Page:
Big blow to British PM Boris Johnson as two cabinet colleagues including finance minister Rishi Sunak resign

Image Source : AP

From left, British Health Secretary Sajid Javid, Chancellor of the Exchequer Rishi Sunak and Prime Minister Boris Johnson arrive at No 9 Downing Street.

Highlights

  • Serious trouble mounted for British PM Boris Johnson after two cabinet colleagues resigned
  • UK Finance Minister Rishi Sunak, health secretary Sajid Javid resigned
  • The 42-year-old British Indian minister posted his resignation letter on Twitter

In a big blow to embattled British Prime Minister Johnson, two of his senior Cabinet colleagues, including Chancellor Rishi Sunak, resigned on Tuesday, as they expressed their loss of confidence in his leadership amidst a spate of scandals.

The 42-year-old British Indian minister posted his resignation letter on Twitter soon after another senior Cabinet colleague, UK Health Secretary Sajid Javid, resigned.

The ministerial exits will come as a big blow to Johnson’s leadership and follow a day of high political drama since a former civil servant spoke out about Downing Street’s handling of allegations against recently suspended MP Chris Pincher.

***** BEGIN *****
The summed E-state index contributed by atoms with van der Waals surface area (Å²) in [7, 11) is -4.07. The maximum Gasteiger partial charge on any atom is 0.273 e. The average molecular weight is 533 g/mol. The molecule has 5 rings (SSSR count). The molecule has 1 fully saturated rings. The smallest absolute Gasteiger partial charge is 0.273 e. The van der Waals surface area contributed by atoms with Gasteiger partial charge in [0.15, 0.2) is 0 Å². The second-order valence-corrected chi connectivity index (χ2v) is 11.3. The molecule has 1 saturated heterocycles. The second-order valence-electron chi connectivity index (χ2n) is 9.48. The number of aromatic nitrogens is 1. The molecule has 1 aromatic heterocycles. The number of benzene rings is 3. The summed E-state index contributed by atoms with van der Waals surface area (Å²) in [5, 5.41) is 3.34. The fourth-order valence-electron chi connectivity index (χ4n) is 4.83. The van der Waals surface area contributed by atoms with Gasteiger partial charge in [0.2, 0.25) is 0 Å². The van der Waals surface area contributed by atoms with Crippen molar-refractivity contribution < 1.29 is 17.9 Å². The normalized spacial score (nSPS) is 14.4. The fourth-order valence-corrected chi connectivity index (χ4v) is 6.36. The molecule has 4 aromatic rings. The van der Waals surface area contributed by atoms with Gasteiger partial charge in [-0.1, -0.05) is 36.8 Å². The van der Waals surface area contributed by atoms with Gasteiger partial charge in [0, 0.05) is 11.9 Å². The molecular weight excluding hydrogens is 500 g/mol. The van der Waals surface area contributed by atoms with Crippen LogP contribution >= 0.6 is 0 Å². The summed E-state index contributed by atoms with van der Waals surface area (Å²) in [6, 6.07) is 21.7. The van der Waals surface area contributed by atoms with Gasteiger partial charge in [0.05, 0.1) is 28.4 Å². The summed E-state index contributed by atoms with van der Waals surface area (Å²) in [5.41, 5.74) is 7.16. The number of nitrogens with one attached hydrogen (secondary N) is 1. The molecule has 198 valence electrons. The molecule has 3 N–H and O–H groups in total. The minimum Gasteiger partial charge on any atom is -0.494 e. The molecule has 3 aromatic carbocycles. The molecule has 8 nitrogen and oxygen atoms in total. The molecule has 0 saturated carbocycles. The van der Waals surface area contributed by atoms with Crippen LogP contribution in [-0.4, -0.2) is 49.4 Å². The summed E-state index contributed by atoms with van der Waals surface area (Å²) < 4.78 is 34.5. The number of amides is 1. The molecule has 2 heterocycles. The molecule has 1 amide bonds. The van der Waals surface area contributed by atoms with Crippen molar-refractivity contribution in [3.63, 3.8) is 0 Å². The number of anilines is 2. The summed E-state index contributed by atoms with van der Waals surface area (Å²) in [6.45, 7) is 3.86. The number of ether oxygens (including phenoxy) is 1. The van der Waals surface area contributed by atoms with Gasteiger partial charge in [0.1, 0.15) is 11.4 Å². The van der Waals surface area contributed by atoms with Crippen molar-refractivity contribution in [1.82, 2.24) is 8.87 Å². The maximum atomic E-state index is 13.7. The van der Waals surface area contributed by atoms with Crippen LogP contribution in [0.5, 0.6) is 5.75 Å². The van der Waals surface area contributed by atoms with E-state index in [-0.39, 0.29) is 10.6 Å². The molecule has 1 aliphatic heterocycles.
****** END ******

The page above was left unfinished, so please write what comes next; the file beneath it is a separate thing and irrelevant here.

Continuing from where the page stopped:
“The public rightly expect government to be conducted properly, competently and seriously,” Sunak tweeted.

“I recognise this may be last ministerial job, but I believe these standards are worth fighting for and that is why I am resigning,” he said.

It came soon after Johnson said he “bitterly regrets” giving Pincher a government role as Deputy Chief Whip after being made aware of a misconduct complaint against him.

“In hindsight it was the wrong thing to do and I apologise to everyone who has been badly affected by it. I just want to make absolutely clear that there’s no place in this government for anybody who is predatory or abuses their position of power,” he said.

Sajid Javid, a British citizen of Pakistani origin, in his resignation letter said, “We [Conservative party] may not have always been popular, but we have been competent in acting in the national interest. Sadly, in the current circumstances, the public are concluding that we are now neither.”

The vote of confidence last month showed that a large number of our colleagues agree.

“I regret to say, however, that it is clear to me that this situation will not change under your leadership and you have therefore lost my confidence too.

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